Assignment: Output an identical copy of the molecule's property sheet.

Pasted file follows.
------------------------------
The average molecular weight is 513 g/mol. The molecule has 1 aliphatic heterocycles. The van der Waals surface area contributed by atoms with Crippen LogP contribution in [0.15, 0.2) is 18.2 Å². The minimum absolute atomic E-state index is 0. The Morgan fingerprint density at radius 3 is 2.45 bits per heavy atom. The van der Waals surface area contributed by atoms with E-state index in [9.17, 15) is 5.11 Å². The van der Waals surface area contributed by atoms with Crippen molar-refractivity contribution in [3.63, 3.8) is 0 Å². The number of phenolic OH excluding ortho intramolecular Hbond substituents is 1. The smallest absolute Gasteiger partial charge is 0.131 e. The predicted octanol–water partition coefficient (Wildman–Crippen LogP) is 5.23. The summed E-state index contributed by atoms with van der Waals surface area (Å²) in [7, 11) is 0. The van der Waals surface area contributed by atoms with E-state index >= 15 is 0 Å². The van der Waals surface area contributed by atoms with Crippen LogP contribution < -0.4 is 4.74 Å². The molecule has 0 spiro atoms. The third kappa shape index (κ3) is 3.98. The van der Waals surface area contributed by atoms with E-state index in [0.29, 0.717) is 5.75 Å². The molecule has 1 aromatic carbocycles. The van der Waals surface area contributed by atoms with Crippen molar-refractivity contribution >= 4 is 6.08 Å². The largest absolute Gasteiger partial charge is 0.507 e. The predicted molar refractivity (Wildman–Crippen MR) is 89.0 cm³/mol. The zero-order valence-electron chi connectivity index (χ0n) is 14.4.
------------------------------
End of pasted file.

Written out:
The average molecular weight is 513 g/mol. The molecule has 1 aliphatic heterocycles. The van der Waals surface area contributed by atoms with Crippen LogP contribution in [0.15, 0.2) is 18.2 Å². The minimum absolute atomic E-state index is 0. The Morgan fingerprint density at radius 3 is 2.45 bits per heavy atom. The van der Waals surface area contributed by atoms with E-state index in [9.17, 15) is 5.11 Å². The van der Waals surface area contributed by atoms with Crippen molar-refractivity contribution in [3.63, 3.8) is 0 Å². The number of phenolic OH excluding ortho intramolecular Hbond substituents is 1. The smallest absolute Gasteiger partial charge is 0.131 e. The predicted octanol–water partition coefficient (Wildman–Crippen LogP) is 5.23. The summed E-state index contributed by atoms with van der Waals surface area (Å²) in [7, 11) is 0. The van der Waals surface area contributed by atoms with E-state index >= 15 is 0 Å². The van der Waals surface area contributed by atoms with Crippen LogP contribution < -0.4 is 4.74 Å². The molecule has 0 spiro atoms. The third kappa shape index (κ3) is 3.98. The van der Waals surface area contributed by atoms with E-state index in [0.29, 0.717) is 5.75 Å². The molecule has 1 aromatic carbocycles. The van der Waals surface area contributed by atoms with Crippen molar-refractivity contribution >= 4 is 6.08 Å². The largest absolute Gasteiger partial charge is 0.507 e. The predicted molar refractivity (Wildman–Crippen MR) is 89.0 cm³/mol. The zero-order valence-electron chi connectivity index (χ0n) is 14.4.